By Sarayu Pai
Pumped up from horchata boba from Boba Guys, some friends and I sauntered into CEMEX Auditorium for an evening with Glen Keane, the former Directing Animator at Disney. The event was sponsored by Stanford Speakers Bureau, one of the oldest organizations on campus, started almost a century ago in 1935. There were throngs of people all buzzing with excitement, packed like sardines in the comfy chairs of GSB auditorium. Being a staff member for the Daily has its perks, since the organizers directed me to check in at the “VIP” table and escorted me to a spot in the front row — quite preferable to standing in the line that snaked around outside in the nippy NorCal breeze.
The set up seemed remarkably simple and intriguing. A projector screen depicted characters Keane had integral roles in designing, such as Ariel and the Beast. Glen Keane conveyed an admirable air of humility, donning simple jeans and a sweater. While nonchalantly introducing himself and talking about the process of creating the Beast from Beauty and the Beast, he drew with a thick pencil on some sketch paper with a camera projecting onto the projection screen the deliberate lines and curves that formed an exquisite esquisse.
At first, the sketch seemed a bit messy, but after time, an extremely accurate rendering of the Beast appeared. While he was sketching, he mentioned his process for ideating the Beast, which essentially is the amalgamation of features from multiple animals, including a buffalo’s head shape, a lion’s mane, a cow’s ears and most importantly, a human’s stormy blue eyes. Keane’s other works include Aladdin, Tarzan, Pocahontas and The Little Mermaid.
He described himself as an “actor with a pencil” and said that you truly “live in the skin of the characters that you animate.” He joked that drawing Rapunzel reflected a lack of something in his life — a joke, since he admitted to having a bit of balding.
Art seems to be an integral part of Keane’s family’s life as well. He mentioned how his father, Bil Keane, is the creator of the famous, family-friendly comic strip The Family Circus, which is currently drawn by Glen Keane’s brother Jeff Keane. Noting his childhood interest in drawing, Keane brought up how painting is like a conversation, which is what creativity should be. Creating art cannot be a unilateral process, and it must be collaborative between artist and artwork. While contemplating his pencil, he suggested that simplicity is the paragon of sophistication, and that drawing is a seismograph for the soul (an analogy particularly relevant to those of us who live in California).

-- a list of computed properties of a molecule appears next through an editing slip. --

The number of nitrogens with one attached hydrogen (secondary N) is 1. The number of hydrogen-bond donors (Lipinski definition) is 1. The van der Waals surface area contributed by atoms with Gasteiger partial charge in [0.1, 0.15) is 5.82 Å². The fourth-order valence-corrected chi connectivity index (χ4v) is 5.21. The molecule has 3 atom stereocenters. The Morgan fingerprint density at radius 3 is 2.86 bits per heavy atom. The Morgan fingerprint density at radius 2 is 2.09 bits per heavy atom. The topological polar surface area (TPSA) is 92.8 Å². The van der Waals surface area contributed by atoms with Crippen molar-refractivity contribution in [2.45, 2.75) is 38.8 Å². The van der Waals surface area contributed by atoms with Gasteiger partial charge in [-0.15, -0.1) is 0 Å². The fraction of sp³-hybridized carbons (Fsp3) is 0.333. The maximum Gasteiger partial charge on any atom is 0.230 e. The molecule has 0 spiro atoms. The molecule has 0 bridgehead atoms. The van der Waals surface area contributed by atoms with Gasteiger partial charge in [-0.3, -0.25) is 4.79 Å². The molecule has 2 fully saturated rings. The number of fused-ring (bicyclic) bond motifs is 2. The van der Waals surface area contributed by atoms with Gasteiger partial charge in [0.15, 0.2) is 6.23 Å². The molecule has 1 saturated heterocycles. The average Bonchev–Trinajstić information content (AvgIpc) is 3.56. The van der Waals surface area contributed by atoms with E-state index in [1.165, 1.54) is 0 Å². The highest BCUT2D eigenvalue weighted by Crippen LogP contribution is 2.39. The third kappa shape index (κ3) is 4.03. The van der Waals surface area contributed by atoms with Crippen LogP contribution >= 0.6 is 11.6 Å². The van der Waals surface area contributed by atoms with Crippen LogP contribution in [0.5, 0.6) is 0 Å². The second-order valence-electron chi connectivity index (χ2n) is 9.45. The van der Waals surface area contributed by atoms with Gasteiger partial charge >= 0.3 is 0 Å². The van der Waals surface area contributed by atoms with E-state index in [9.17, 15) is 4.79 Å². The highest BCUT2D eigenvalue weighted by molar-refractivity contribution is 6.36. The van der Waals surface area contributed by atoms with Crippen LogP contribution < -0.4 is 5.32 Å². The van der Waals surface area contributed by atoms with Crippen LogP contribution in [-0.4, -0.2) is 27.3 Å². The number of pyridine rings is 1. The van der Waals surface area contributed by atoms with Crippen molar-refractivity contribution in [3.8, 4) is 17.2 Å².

Keane proceeded to show us animation in the works with a grainy, shaky clip from the beginning stages of creating The Little Mermaid. With the development of Tarzan, the technology of animation advanced, because dimensions could be emphasized using computers. While Tarzan scenes played during the working stages, Keane would draw directly onto the screen, making faces as he drew and showing how he stepped into the skin of the characters that he was bringing to life.
Following his illustrious (no pun intended) career at Disney, Keane went to work for Google.
He spearheaded the short film Duet, with its ethereal and nostalgic music and story of two babies growing up to fall in love as adults. The film was comprised of simple drawings, but was beautiful nonetheless, deeply pulling at the audience’s heartstrings.
For the 2018 short film Dear Basketball, for which he collaborated with former star NBA player Kobe Bryant, Keane won Best Animated Short Film. The project commenced when Keane received a call from Bryant, who expressed interest in creating a film based on his personal letter to the Lakers upon retirement from the NBA. The film, grounded in a narration of the letter, used drawings of Bryant as a child and adult.
Keane took the time to share a humorous anecdote about a time when, due to an administrative mixup, he was denied special entry to the Disney theme park even after dropping the names of all the characters he animated. After waiting in line with the rest of the general public, he sat down in a huff, and the Beast in costume happened to join him, gloomily. When a little girl ran up the Beast and showered him with affection, Keane he was struck with the beautiful realization that one of our roles as humans is to make things for other people to appreciate.
Prior to the Q&A session, Keane carried out a brief demonstration of the Google-pioneered technology, Tilt Brush, which is a 3D Virtual Reality drawing software. Wearing a headset that covered his eyes and with two controllers in his hand, Keane drew Ariel the mermaid gazing at a fork in 3D while zooming in and out. While the little mermaid crooned “Part of Your World” in the background, Keane used many colors and motions to complete the drawing. The timing of the song and progress of the drawing were synchronized perfectly.
The evening at CEMEX was, hands down, one of the best events I have attended during my tenure here Stanford, and I’m sure that many in the audience share the same sentiments. Keane’s humility, humor and talent were awe-inspiring and a clear example of how dedication truly pays off in the end.
Contact Sarayu Pai at smpai918 “at” stanford.edu